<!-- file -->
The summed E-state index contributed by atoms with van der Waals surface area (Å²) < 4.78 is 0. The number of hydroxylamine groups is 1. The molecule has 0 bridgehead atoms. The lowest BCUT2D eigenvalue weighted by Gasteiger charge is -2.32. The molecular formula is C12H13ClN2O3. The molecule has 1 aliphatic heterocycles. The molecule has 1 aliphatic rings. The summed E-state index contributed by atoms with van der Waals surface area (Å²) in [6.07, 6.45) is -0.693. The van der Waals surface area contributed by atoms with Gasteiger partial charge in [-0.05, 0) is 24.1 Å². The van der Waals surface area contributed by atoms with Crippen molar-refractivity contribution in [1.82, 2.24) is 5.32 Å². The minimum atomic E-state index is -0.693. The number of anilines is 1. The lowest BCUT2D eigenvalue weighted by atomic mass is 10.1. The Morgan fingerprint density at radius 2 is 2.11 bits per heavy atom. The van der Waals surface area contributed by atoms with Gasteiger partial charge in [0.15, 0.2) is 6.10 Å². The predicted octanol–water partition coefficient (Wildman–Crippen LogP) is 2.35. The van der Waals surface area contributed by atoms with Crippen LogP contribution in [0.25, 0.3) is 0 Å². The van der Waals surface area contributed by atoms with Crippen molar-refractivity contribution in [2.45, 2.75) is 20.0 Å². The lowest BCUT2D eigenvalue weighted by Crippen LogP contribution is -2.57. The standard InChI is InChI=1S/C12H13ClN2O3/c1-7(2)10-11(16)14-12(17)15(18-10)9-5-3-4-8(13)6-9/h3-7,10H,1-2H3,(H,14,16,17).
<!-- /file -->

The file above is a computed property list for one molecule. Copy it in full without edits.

The summed E-state index contributed by atoms with van der Waals surface area (Å²) < 4.78 is 0. The number of hydroxylamine groups is 1. The molecule has 0 bridgehead atoms. The lowest BCUT2D eigenvalue weighted by Gasteiger charge is -2.32. The molecular formula is C12H13ClN2O3. The molecule has 1 aliphatic heterocycles. The molecule has 1 aliphatic rings. The summed E-state index contributed by atoms with van der Waals surface area (Å²) in [6.07, 6.45) is -0.693. The van der Waals surface area contributed by atoms with Gasteiger partial charge in [-0.05, 0) is 24.1 Å². The van der Waals surface area contributed by atoms with Crippen molar-refractivity contribution in [1.82, 2.24) is 5.32 Å². The minimum atomic E-state index is -0.693. The number of anilines is 1. The lowest BCUT2D eigenvalue weighted by atomic mass is 10.1. The Morgan fingerprint density at radius 2 is 2.11 bits per heavy atom. The van der Waals surface area contributed by atoms with Gasteiger partial charge in [0.15, 0.2) is 6.10 Å². The predicted octanol–water partition coefficient (Wildman–Crippen LogP) is 2.35. The van der Waals surface area contributed by atoms with Crippen LogP contribution in [0.25, 0.3) is 0 Å². The van der Waals surface area contributed by atoms with Crippen molar-refractivity contribution in [2.45, 2.75) is 20.0 Å². The lowest BCUT2D eigenvalue weighted by Crippen LogP contribution is -2.57. The standard InChI is InChI=1S/C12H13ClN2O3/c1-7(2)10-11(16)14-12(17)15(18-10)9-5-3-4-8(13)6-9/h3-7,10H,1-2H3,(H,14,16,17).